Published July 08. 2012 4:00AM
The two of them go back a long way, from their Waterford South team which reached the 2007 Little League Softball World Series in Portland, Ore., to a story Alyssa Hancock was telling recently about a ring her longtime teammate Kelli Connors used tell people was given to her by New York Yankees star Derek Jeter.
So who better to endorse Hancock, The Day's 2012 All-Area Softball Player of the Year, than Connors, who knows, like, everything about her friend and Waterford High School teammate for the past four years?
"Alyssa is so good," said Connors, named the Gatorade Connecticut Player of the Year this season for Waterford. "She's so underrated. People don't appreciate her.
"She never gets down. Even when things are staring to catch up with me, I can talk to her and she keeps me calm and helps me relax. She's always been that person to keep everyone up. She's the best player on the team because she keeps the team glued together."
Hancock, along with Connors, won state championships at Waterford in 2009 and 2010. Hancock started at third base for three seasons before moving to shortstop this year.
At 5-foot-3, Hancock makes an art out of effort. She was awarded Waterford's Colby Sousa Memorial Hustle Award this season. Once, in the Class M state tournament quarterfinals, Hancock hit what appeared to be a pop-up to right field that dropped in; she never stopped running, turning it into a triple.
Hancock, the leadoff hitter and a co-captain for the Lancers, finished her senior year hitting .460 with five home runs, 28 RBI, 44 runs scored and 29 stolen bases. She had seven triples and six doubles, a slugging percentage of .862 and an on-base percentage of .542. She made four errors all season, giving her a fielding percentage of .952. She had 121 career hits.
Hancock received All-Eastern Connecticut Conference Large Division and Class M all-state honors as the Lancers finished 24-2 and won their fourth straight ECC tournament championship. She was also a member of the All-Area team in girls' basketball this past winter, as Waterford went 21-5 and captured the ECC Medium Division title.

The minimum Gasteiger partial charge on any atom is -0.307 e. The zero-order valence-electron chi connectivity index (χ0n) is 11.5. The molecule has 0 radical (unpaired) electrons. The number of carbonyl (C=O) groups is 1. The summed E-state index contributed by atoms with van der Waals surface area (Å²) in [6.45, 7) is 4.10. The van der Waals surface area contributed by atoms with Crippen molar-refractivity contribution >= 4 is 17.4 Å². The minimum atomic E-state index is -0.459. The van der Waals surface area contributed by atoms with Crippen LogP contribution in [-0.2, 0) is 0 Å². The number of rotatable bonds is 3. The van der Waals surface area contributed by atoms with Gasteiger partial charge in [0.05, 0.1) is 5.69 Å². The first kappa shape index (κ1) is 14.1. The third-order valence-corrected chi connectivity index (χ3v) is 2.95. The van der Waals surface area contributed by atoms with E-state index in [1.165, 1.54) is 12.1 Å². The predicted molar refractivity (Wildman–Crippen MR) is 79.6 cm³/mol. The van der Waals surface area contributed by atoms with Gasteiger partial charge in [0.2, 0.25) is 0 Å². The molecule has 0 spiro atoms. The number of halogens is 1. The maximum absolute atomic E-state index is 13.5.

Here's the thing that most annoys Connors, though, and has left Waterford coaches Liz Sutman in softball and Rob Von Achen in basketball flummoxed: for all of Hancock's lustrous performances, she was never named to an All-ECC team before this season. That's despite hitting .368 as a sophomore when the Lancers were undefeated, .355 last year with 33 runs scored and averaging 10.7 points and four assists per game this year for the basketball team.
"She was like, 'Whatever,'" Connors said of Hancock being overlooked time and again.
"I get emotional. I'm going to miss that kid," Von Achen said of what she's meant to his program. "She's the epitome of what a coach wants. A coach wants an effort and she was a take-charge kid. She's a cool kid."
Hancock said she's always loved playing sports. From the time she was a little girl, her dad would throw her pop flies and taught her how to toss a football.
Sutman has long contended that if Hancock were to pick up a random sport, anything, she wouldn't count out Hancock to be the best.
"I just like playing. I don't think it matters who's the best on your team, it's how you carry yourself," Hancock said. "I just love the game. I love every part of it. Pumping people up is what I do. ... There's nowhere else I'd rather be."
Hancock will walk on to the softball team next year at Eastern Connecticut State University, where the Warriors have reached five straight Division III NCAA tournaments. There, she'll go about proving herself all over again.
"I feel like I have to prove myself to everyone I meet," Hancock said. "Coach Sutman and Mr. (Don) Connors (Kelli's dad and a former Little League coach) know how I play and that's about it. I just give it my all and hope it's the best."
Sutman knows how she plays, all right.
"In terms of being able to change a game, take over a game, what Alyssa can do offensively can't even be compared to anybody," Sutman said. "She can bunt, she can run, she can hit a home run. She's just a multi-dimensional player.
"I've had some fantastic girls; I have a great list. But there have been some really special ones this past four years. It made me love the game more because they loved it so much."